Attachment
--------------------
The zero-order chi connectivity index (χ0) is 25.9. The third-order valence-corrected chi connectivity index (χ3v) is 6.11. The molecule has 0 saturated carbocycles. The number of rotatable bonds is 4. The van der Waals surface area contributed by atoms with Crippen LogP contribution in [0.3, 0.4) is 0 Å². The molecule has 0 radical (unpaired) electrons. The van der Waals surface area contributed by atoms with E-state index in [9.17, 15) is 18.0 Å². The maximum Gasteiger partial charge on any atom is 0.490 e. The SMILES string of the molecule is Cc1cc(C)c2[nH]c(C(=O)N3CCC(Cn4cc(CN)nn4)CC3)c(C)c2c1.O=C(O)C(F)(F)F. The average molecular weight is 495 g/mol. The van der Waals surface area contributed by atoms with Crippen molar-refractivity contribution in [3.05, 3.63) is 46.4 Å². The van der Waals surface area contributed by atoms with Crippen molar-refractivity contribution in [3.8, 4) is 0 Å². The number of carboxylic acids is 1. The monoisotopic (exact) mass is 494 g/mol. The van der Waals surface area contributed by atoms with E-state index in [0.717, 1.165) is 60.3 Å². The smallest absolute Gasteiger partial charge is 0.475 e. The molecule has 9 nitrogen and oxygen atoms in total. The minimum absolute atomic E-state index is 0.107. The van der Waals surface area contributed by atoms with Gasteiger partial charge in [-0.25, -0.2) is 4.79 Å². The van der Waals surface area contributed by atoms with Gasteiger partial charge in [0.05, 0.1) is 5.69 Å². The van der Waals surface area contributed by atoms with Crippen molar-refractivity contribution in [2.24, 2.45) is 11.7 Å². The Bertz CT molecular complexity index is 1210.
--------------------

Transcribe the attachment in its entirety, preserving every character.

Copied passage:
The zero-order chi connectivity index (χ0) is 25.9. The third-order valence-corrected chi connectivity index (χ3v) is 6.11. The molecule has 0 saturated carbocycles. The number of rotatable bonds is 4. The van der Waals surface area contributed by atoms with Crippen LogP contribution in [0.3, 0.4) is 0 Å². The molecule has 0 radical (unpaired) electrons. The van der Waals surface area contributed by atoms with E-state index in [9.17, 15) is 18.0 Å². The maximum Gasteiger partial charge on any atom is 0.490 e. The SMILES string of the molecule is Cc1cc(C)c2[nH]c(C(=O)N3CCC(Cn4cc(CN)nn4)CC3)c(C)c2c1.O=C(O)C(F)(F)F. The average molecular weight is 495 g/mol. The van der Waals surface area contributed by atoms with Crippen molar-refractivity contribution in [3.05, 3.63) is 46.4 Å². The van der Waals surface area contributed by atoms with Crippen molar-refractivity contribution in [3.8, 4) is 0 Å². The number of carboxylic acids is 1. The monoisotopic (exact) mass is 494 g/mol. The van der Waals surface area contributed by atoms with E-state index in [0.717, 1.165) is 60.3 Å². The smallest absolute Gasteiger partial charge is 0.475 e. The molecule has 9 nitrogen and oxygen atoms in total. The minimum absolute atomic E-state index is 0.107. The van der Waals surface area contributed by atoms with Gasteiger partial charge in [-0.25, -0.2) is 4.79 Å². The van der Waals surface area contributed by atoms with Gasteiger partial charge in [0.05, 0.1) is 5.69 Å². The van der Waals surface area contributed by atoms with Crippen molar-refractivity contribution in [2.24, 2.45) is 11.7 Å². The Bertz CT molecular complexity index is 1210.